Mile to mile I've gotten far (far far far) fewer flats tubeless than with tubulars (or clinchers)...this might have to do with 240 of those grams being in the tire casing, vs spreading those grams out between a tire casing, a tube, a valve stem, glue, and base tape. And the tire is designed to (gasp...wait for it)

    Hold air.

    Quote Originally Posted by cruiserhead View Post
    btw, tubulars feel and handle great because it is naturally a perfect circle in cross-section.
    When you corner, it's still a perfect circle.
    Clinchers are a U shape.
    Unless you and the bike weigh nothing you lose what you incorrectly think is a perfect circle the minute you sit on the bike. Weight causes deflection. The tire deforms and flattens.

    Most if not all tubulars vulcanize a tread layer on top of the casing, which stops making them a perfect circle before you even sit on the bike. There's nothing inherently beneficial about a perfect circle either. Go talk to a tire engineer about profile optimization.
    Last edited by Racer Ex; 04-24-14 at 05:43 PM.

  4. #29
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    Quote Originally Posted by Racer Ex View Post
    Mile to mile I've gotten far (far far far) fewer flats than with tubulars...this might have to do with 240 of those grams being in the tire casing, vs spreading those grams out between a tire casing, a tube, a valve stem, glue, and base tape.
    Despite commuting daily on 240 gram tubulars, I hardly get any flats either. This is because I spike them with Stan's sealant injected through the valve stem. 20cc (20 grams) is more than enough to prevent probably 90% of the pinprick flats I would otherwise experience.

    Tubeless (clinchers) has benefits in terms of reducing pinch flats, but they are still clinchers. The rims still carry an unavoidable weight penalty, and if you do flat suddenly, you are still faced with staying upright on the 2 metal rails of death.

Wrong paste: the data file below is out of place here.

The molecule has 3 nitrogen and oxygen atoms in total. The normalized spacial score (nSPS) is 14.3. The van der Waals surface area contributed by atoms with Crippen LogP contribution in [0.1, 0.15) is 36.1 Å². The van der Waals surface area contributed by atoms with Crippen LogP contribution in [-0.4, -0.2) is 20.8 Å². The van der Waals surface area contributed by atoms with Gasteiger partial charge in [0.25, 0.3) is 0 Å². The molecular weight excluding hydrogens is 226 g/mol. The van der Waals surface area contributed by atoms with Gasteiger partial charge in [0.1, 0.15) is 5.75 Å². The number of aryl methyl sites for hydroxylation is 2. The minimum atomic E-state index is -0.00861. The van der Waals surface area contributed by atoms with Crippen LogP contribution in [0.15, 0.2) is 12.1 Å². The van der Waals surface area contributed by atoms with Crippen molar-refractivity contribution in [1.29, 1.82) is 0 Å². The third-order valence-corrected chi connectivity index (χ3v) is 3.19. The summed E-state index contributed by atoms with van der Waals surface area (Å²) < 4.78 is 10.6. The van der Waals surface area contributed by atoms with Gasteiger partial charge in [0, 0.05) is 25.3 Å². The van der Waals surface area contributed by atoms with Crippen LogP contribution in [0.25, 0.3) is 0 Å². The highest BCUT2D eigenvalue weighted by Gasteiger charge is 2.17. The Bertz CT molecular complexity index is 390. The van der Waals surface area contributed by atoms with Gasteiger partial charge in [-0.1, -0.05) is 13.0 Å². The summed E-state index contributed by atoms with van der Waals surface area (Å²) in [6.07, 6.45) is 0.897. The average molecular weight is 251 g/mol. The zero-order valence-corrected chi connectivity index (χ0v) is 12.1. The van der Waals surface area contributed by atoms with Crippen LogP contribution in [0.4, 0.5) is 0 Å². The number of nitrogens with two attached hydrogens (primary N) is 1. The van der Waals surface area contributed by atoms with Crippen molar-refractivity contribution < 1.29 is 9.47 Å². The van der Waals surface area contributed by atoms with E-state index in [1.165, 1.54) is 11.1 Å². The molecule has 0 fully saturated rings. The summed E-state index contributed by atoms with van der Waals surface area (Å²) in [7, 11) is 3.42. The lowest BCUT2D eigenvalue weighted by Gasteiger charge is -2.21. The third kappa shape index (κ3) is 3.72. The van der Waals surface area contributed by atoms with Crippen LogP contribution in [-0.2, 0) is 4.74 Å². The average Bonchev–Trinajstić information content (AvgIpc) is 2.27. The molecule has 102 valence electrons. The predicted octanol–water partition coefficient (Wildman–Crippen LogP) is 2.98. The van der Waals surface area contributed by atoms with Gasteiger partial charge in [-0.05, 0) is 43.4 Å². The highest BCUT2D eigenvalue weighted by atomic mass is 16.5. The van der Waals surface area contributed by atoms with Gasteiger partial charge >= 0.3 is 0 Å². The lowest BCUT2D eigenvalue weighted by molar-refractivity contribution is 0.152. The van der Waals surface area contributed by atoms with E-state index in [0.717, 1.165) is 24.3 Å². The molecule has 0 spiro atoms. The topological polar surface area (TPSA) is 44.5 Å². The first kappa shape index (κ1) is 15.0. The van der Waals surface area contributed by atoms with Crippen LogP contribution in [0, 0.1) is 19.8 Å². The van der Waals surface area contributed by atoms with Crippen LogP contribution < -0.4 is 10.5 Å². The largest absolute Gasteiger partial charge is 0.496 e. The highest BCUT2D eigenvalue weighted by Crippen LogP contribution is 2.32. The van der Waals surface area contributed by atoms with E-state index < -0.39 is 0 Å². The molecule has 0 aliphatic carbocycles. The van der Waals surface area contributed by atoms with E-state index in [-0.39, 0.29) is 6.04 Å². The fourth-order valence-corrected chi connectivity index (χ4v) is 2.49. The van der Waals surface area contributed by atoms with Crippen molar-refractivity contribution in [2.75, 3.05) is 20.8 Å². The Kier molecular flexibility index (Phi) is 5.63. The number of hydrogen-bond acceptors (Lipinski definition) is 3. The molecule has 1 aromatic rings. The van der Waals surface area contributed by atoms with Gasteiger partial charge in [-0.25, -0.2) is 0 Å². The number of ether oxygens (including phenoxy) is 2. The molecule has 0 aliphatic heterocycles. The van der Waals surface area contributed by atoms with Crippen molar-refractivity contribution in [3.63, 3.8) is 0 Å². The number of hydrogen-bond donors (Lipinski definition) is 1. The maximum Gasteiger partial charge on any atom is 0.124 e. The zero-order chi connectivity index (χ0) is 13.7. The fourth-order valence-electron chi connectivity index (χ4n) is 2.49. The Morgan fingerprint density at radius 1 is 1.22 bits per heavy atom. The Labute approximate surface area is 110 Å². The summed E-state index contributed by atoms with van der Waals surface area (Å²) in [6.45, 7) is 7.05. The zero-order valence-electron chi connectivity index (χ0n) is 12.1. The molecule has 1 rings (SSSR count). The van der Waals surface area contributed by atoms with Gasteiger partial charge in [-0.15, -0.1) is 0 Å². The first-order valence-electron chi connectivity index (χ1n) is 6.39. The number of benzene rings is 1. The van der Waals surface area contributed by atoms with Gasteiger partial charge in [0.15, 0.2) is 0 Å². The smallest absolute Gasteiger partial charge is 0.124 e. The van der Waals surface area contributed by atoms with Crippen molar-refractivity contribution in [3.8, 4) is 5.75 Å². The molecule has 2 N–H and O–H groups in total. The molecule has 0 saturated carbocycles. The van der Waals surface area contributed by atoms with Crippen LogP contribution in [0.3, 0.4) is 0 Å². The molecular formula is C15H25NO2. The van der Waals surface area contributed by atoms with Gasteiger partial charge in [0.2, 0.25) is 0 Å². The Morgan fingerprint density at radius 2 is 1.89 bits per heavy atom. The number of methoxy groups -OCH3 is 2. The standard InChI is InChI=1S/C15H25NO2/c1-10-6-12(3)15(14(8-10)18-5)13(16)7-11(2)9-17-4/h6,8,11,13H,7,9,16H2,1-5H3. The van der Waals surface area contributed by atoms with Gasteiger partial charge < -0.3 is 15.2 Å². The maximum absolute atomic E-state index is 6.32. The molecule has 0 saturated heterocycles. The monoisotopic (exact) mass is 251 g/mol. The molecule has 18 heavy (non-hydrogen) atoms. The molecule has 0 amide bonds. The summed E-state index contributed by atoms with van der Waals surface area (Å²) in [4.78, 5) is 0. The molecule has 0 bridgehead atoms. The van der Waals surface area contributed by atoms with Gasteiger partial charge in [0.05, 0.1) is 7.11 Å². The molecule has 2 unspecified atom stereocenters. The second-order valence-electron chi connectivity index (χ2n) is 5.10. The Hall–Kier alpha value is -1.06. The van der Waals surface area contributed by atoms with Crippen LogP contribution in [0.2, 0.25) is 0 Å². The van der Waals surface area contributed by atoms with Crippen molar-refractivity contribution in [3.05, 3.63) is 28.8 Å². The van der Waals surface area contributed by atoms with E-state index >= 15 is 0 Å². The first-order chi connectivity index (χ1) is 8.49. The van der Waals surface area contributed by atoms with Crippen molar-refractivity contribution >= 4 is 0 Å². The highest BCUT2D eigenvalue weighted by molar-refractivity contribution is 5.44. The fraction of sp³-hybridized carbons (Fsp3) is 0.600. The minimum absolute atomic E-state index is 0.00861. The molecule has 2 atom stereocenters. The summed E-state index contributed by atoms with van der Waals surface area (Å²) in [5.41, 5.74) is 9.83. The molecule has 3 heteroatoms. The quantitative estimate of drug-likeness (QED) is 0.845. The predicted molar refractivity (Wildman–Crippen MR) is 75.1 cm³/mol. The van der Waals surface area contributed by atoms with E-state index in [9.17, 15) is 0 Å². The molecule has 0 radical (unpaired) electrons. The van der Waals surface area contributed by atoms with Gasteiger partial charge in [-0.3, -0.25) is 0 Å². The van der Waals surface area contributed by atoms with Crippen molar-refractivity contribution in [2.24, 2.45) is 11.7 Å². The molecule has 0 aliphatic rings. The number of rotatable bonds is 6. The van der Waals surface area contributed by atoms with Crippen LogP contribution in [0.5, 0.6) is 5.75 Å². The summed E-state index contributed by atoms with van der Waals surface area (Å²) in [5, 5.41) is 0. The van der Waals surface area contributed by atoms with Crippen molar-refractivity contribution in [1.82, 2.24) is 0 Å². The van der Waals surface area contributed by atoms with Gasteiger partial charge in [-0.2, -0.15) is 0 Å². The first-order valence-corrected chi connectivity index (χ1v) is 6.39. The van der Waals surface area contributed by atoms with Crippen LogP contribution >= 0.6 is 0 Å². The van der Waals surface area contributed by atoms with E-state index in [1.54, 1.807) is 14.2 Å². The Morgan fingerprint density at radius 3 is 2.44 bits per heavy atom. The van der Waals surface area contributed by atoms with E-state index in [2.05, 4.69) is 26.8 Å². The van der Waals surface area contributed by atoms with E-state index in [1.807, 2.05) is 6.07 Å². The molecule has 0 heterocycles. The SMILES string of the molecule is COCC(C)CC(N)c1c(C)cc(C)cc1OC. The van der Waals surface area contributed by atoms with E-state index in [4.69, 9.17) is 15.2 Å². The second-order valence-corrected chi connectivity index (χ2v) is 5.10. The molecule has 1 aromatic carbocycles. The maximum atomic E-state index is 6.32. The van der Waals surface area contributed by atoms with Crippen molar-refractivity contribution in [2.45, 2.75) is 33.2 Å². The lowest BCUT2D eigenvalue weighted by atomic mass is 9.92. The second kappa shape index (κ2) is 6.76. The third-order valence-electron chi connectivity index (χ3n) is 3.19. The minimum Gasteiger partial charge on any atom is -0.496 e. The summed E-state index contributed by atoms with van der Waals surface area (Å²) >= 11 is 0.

5. #30
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    LOL you definitely should stick with clinchers
    If I had all those issues, I wouldn't use tubulars either

    Quote Originally Posted by Racer Ex View Post
    Quoting a 2012 article from Bicycling Magazine's website? That's not lame?

    Time marches on. At this point in time you can get tubeless tires at 240g that roll within a watt or two of the best tubular Crr. Great ride quality and the 25c tires are better than any tubulars I've ridden for traction and ride quality, which is a long list.

    I can get them to mount without sealant on every rim I've worked with (another long list BTW), most of them within a few seconds (it did take time to learn how to do this). Put the sealant in through the valve core and I'm done, if I want sealant. I've run them without on tubeless specific rims for months at a shot.

    If I flat I can repair the tire with an $0.50 internal patch, vs. sending things off to Tire Alert for repairs at $20 or so with shipping.

    Installation: no glue, no glue fumes, no two day gluing process and time spent lining the tire up and making sure I have adhesion.

    Removal: Much easier work with a tire lever, no Goof Off, gloves and a VOC mask to clean the rim.

    Huge time savings.

    No lumpy casings, no valve stem bulge, no glue deterioration, no heat causing glue to fail.

    And the heat thing is worth noting as a safety benefit. I've had tubes fail just sitting out in the Texas summer heat and there are more than a few examples of glue loosening on a hot tubular rim. Tubeless will take all the heat you can give them until either the rim or the actual rubber catches fire. For another $500 I'll do a blow torch test to failure.